There is no question, the coronavirus pandemic has created more stress for people, and we are seeing that stress at the dentist office with an increased number of cases of tooth grinding resulting in cracked teeth. When your teeth are cracked, those openings serve as portals for cavity-causing bacteria. “The weight of stress takes its toll on our bodies after an extended period of time. And your mouth is not immune to the impact of that stress,” said Dr. Tony Thomas , lead dentist at Advanced Smile Care in North Central San Antonio. Here are five, quick tips for you to consider to help you protect your teeth before serious damage occurs.
#1 Notice the signs of grinding
When your body responds to stress, it releases hormones and energy. The body uses that excess energy for muscle activity. Clenching and grinding are outlets for that energy. Some symptoms to look out for include popping, clicking, or grinding noises when you move your mouth and jaw. “If you are experiencing jaw tightness or pain or waking up with headache, those are signs that the temporomandibular joint of your jaw may not be working properly,” said Dr. Thomas. Tooth sensitivity and soreness can also be signs that a tooth is breaking down as a result of excessive grinding.
#2 Relax your jaw
Believe it or not, you can pre-train your jaw to behave while you sleep, so the overnight effects of excessive grinding can be avoided. Clenching during the day can carry over into the first couple of hours of sleep. “The best time to relax your jaw are the few hours before heading to bed,” said Dr. Thomas.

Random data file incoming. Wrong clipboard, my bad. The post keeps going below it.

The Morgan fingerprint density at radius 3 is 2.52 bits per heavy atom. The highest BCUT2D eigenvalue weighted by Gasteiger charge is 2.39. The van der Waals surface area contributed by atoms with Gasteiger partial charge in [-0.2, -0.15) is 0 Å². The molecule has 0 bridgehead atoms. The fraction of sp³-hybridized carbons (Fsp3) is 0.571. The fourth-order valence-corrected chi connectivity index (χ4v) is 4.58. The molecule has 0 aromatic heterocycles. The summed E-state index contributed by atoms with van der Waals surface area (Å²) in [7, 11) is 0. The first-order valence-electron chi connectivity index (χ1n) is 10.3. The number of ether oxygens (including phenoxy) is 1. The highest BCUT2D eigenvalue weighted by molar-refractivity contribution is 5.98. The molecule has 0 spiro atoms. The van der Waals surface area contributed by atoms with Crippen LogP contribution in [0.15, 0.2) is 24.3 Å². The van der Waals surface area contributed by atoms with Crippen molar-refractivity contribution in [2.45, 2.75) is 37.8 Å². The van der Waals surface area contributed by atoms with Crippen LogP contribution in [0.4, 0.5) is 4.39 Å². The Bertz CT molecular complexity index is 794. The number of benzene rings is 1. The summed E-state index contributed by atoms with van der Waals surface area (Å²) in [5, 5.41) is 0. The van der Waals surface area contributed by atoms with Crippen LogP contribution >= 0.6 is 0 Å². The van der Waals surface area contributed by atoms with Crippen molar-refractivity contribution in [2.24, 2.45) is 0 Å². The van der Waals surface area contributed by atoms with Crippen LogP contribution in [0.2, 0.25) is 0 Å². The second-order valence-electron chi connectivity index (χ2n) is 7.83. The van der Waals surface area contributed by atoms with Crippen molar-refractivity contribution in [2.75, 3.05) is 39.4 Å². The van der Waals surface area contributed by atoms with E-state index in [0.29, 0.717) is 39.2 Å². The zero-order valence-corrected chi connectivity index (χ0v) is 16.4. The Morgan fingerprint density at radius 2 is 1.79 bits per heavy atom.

#3 Try relaxation techniques
Before stress even begins to impact your body, try relaxation techniques to put the mind and body at ease. Relaxation comes in a variety of packages including low to moderate-intensity exercise, mediation and mindfulness, fostering social connections with family and friends or even a pet, and learning something new such as an activity in a formal class or a casual hobby. “Do what you can to relieve stress before it starts to take a toll on the body. Your teeth will thank you,” said Dr. Thomas.
#4 Try a night guard
If all else fails and you continue to grind your teeth and jaw excessively, ask your dentist about getting a retainer-like device called a night guard. “A night guards helps prevent grinding by relaxing the jaw to prevent grinding, and acting as a barrier between the teeth,” said Dr. Thomas. Yahoo.com reports dentists have seen a surge in patients asking about night guards, just one example of how these devices are one way to battle the effects of jaw and tooth grinding that occurs during sleep.
#5 See your dentist
Many of us your may not feel comfortable returning to the dentist, however putting off a dental visit, especially for a minor problem, can create a dental emergency. If you have something that feels particularly painful in your mouth or you are experiencing increased sensitivity of your teeth, those are signs it’s time to see a dentist. “Just know that dentists nationwide have taken extra steps to keep you safe during this pandemic,” said Dr. Thomas. Even if your tooth grinding and jaw clenching habit began many months ago, it is never too late to address the problem. However, ignoring it for an extended period of time can result in more damage that could end up being extremely costly downrange.
COME SEE US
Extraordinary care and top-tier comfort for our patients represent foundational principles at Advanced Smile Care. For nearly 40-years, our team led by Dr. Tony Thomas DDS, has been San Antonio’s premier dental practice for creating transformational smiles. Many dentists are limited by the services they provide. They don’t have the expertise to offer specialized services. But at Advanced Smile Care, we do it all, whether it be a full-smile makeover, dental implants, dentures or sedation to get you through your treatment. Whether you need a cavity filled or a full set of dental implants, cosmetic treatment or require sedation dentistry, our team promises to provide you with the care you deserve. As we like to say, “It shouldn’t hurt to smile.”